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Davey, Manuel managing with uncertain futures

Veteran skippers, both without deals for next year, go head-to-head this weekend

There are 11 Major League managers currently making out lineups, flashing signs, trying to win games without a guaranteed contract for next season. So the fact that two of them, Washington's Davey Johnson and Philadelphia's Charlie Manuel, will be sitting in opposite dugouts at Nationals Park on Friday night isn't unusual.

What makes this different, though, is the overwhelming perception that neither manager will be in the same spot next season, even though both have teams that should be in the playoff hunt. The Nationals, in fact, entered the season widely expected to win the NL East and play deep into October.

In Johnson's case, it's not difficult to figure out where the perception came from. The Nats quietly announced in November that he'll slide into a consultant's role with the team in 2014.

Manuel's case is more complex. The Phillies made no effort to negotiate an extension with him after a streak of five straight division championships ended last year. He's in his ninth year on the job. He'll be 70 years old by Opening Day 2014. Successful Triple-A manager Ryne Sandberg was promoted to be the big league third-base coach this season.

Many have put those pieces together and concluded that Sandberg will replace Manuel next year, despite repeated statements by general manager Ruben Amaro Jr. that all options remain open.

"I don't know about the perception," said Amaro. "All I can tell you is we haven't made any decisions about that. As we said six months or so ago, it's something we'll deal with at the end of the season. Charlie and myself will talk and decide where we go from there. But right now that's the least of our worries.

"Obviously, even if we had hired him for the next two or three years, there are always going to be questions about Charlie's job. My job. That's the nature of the beast -- particularly if we're not playing the way we think we can play. At the time, we were very comfortable about allowing this decision to happen after the season. To me, what's more important is how we deal with it internally. We can't really worry about the perception that's being created out there. I understand it. I get it. But at the same time, that's just what we decided to do. There have been managers over the years who worked on one-year contracts for a thousand years."

Walter Alston famously managed the Dodgers on 23 straight one-year deals, but Amaro fully understands that was a simpler time.

"I know this is a different era and there's a different perception about these sorts of things," Amaro said. "But after the season, Charlie and I will sit down, we'll talk about it and we'll go from there. We talked about this last offseason. I was proactive when talking about it. I said, 'Listen, Charlie, this is our situation. We'll deal with your contractual situation after the season.' And he was fine with it."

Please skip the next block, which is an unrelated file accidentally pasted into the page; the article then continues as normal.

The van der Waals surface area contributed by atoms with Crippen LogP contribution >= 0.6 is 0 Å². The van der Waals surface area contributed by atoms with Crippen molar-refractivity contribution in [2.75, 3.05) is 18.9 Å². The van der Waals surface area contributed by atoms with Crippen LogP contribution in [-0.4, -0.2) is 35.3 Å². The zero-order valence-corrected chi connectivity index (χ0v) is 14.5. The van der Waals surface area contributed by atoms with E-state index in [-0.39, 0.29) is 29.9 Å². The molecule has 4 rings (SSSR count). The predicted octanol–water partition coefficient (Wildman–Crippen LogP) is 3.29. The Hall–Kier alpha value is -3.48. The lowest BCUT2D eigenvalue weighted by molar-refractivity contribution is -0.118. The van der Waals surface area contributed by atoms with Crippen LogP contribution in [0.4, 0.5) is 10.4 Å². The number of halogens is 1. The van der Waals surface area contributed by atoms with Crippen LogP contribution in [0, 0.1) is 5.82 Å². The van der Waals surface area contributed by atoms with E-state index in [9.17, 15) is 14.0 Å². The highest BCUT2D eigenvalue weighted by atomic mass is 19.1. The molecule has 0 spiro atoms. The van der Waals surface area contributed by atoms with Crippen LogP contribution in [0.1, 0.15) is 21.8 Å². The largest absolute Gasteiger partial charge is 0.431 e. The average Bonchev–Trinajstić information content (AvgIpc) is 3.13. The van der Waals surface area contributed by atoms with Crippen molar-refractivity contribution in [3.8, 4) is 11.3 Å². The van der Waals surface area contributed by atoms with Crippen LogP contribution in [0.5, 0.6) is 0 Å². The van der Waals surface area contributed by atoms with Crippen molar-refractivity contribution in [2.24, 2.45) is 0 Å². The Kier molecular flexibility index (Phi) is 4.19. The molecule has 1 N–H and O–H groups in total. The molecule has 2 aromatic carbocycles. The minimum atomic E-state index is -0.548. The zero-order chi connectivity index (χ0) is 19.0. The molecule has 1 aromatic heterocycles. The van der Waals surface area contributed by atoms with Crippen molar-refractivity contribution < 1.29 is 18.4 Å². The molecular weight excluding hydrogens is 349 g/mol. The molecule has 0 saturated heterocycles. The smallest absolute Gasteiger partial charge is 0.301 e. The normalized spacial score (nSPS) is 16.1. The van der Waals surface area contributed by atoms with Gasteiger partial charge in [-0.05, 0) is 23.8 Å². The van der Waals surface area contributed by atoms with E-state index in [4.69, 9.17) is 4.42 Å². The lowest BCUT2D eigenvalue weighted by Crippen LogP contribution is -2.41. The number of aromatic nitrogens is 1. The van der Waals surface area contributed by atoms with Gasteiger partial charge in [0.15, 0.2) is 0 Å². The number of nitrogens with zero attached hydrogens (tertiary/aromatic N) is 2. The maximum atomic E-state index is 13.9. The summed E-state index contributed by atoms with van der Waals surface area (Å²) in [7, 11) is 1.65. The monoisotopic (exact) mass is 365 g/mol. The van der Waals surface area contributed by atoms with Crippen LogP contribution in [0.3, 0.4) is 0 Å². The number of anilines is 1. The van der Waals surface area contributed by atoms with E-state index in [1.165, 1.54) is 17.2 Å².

The biggest change is that, with the voracious 24/7 news cycle that exists today, a manager without a contract becomes just another talking point. And while Manuel may have been fine with it over the winter, he quickly grew weary of being asked about it this spring.

"I'm not disappointed in it at all," he told The Associated Press at one point during the Grapefruit League. "I don't know if I get it or not. I think they can do whatever they want to do. That's how I look at it. Actually, when you get right down to it, it doesn't bother me a whole lot. I have nothing to do with it, [and] I mean that in a good way."

Johnson also dropped hints that he wasn't certain what his future holds.

"What am I going to do next year? Life is full of challenges. You never know what's going to come up," he told late in Spring Training. "I don't worry about what happened yesterday so much, or what's going to happen in six months."

Asked specifically if he might change his mind about managing, he added: "Nothing is cast in stone. We have a mutual agreement here. Again, it's could of, would of. I don't go there."

Amaro, who has bluntly stated that Sandberg should not be seen as an heir apparent, doesn't believe adding him to the big league staff should change the way fans look at the Phillies' situation.

"Even if he was the manager in Triple-A, it would be the same thing," he said. "Ryne's doing a very good job at third base this year. We're happy with how he's done. In fact, all our staff has done a good job. I'm happy with our staff. Not as happy with our players, but I'm real pleased with our staff. And as far as the perception is concerned, there have been no promises made to Ryne Sandberg. There have been no promises made to any of our coaches. So after the season, we'll assess where we are and go from there."

One of the arguments against allowing a manager to go into the final year of a deal is that it can undermine his authority in the clubhouse. A look at the standings reveals plenty of rebuttal. The Rockies under Walt Weiss and Jim Leyland's Tigers, for example, are right in the thick of things. And Joe Girardi of the Yankees looks like a strong early candidate for American League Manager of the Year.

All three are working without a contract for next season.

Paul Hagen is a reporter for